Oromoo scholars such as Sheik Bakiri Sapphalo strived to adopt the Ethiopic script for Afaan Oromoo. However, it was found that this script could not represent all phonetic system in Afaan Oromoo. An attempt to use the Ethiopic alphabet for Afaan Oromoo began when Abba Gammachis (also known as Onesmos Nasib, an Oromo who was sold as slave but turned out to be an intelligent scholar after he joined the Swedish mission in Massawa, Eritrea) translated the Holy Bible into Oromoo using the Ethiopic alphabet though he ran into a lot of challenges in using this alphabet. At that time all these developments were not welcomed positively by the Abyssinians because they knew that if the Oromos get education in their own language, their domination of the Oromo would be over.

After the Habeshas conquered the Oromos, and occupied their land Oromia, Afaan Oromo was banned from use on the Oromo Land and was replaced by Amharic, the settler’s language. The Habesha settlers forced the Oromos to abandon their language, and accept Amharic instead. To enforce this, they declared Amharic the national language of the Ethiopian Empire. The decree did not, however, stop the Oromos from using their language in their localities. The Oromo in those days had to hire someone to translate their ideas from Afaan Oromo to Amharic (those who used to translate Afaan Oromo into Amharic were called ‘astorgamii’ (Amharic), ‘tirjumana’ (Oromo)) in courts. An Oromo who could not speak Amharic as fluently as the Habeshas would be named ‘tebtaba’ (one whose tongue is tied).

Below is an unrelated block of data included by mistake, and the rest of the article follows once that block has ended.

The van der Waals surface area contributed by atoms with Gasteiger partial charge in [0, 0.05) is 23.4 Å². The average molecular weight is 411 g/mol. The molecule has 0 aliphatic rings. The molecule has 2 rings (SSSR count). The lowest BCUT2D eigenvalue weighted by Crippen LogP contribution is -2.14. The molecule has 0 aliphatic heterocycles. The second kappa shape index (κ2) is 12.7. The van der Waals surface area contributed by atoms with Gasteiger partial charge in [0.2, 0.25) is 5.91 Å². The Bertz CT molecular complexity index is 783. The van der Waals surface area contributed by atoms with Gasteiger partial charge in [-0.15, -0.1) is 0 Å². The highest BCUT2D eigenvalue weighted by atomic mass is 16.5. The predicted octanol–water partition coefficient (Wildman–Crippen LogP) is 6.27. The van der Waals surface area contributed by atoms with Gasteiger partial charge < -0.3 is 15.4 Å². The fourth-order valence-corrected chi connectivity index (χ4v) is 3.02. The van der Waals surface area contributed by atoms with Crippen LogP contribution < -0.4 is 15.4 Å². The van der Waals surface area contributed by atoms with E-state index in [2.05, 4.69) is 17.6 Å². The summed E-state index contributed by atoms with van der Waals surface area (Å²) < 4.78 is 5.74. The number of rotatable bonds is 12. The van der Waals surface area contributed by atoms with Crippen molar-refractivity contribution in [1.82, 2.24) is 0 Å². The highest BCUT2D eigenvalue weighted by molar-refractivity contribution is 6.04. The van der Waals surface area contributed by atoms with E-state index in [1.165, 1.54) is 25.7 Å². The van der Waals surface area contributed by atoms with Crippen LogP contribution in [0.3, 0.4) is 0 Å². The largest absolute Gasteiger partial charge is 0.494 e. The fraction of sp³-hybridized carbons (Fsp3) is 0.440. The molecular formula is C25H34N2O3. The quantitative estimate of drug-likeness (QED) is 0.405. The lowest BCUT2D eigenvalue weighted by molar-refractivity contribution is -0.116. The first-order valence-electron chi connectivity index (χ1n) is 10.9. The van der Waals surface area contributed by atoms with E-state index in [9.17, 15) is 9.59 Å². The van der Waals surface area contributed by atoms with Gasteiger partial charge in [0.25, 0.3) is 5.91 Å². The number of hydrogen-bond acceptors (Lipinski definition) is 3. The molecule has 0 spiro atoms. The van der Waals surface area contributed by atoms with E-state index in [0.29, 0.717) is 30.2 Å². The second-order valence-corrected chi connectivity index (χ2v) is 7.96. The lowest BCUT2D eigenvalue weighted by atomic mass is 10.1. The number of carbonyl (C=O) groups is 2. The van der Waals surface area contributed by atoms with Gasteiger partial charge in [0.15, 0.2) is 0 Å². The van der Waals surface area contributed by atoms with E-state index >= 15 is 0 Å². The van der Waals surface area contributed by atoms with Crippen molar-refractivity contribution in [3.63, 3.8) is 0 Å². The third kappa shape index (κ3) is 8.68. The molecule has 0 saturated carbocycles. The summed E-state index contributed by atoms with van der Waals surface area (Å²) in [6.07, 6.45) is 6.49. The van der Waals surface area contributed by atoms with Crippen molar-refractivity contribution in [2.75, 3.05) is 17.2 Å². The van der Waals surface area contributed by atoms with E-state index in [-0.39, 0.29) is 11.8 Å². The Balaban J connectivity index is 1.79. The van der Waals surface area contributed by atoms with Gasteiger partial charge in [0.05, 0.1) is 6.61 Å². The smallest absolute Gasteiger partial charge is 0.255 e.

The Habeshas always thought that Oromo language was inferior to their language. They always held the view that not only their language but also their culture and values are superior to that of other nations in Ethiopia. Because of the hate they have for Afaan Oromoo, they would say ‘kuankuachu wanz ayashagirim’, literally translated into English it means ‘your language does not help one to cross a river’. Amharic, which they always boasted about, is barely a language of science and technology. In high schools, colleges and universities, Amharic is not used as a medium of instruction. Researchers use English not Amharic (the language that is praised as the most advanced language in Ethiopia). These instances clearly explain that Amharic language by itself is not ‘a language that helps one to cross a river’.

Amazingly, Afaan Oromoo that was scolded by the Habeshas as a language that doesn’t help one to cross a river is now helping many Oromos to cross many rivers to get into neighboring countries. Oromo language is spoken in North Kenya (considerable number of Borana Oromos live in north Kenya bordering Ethiopia), Somalia and Sudan.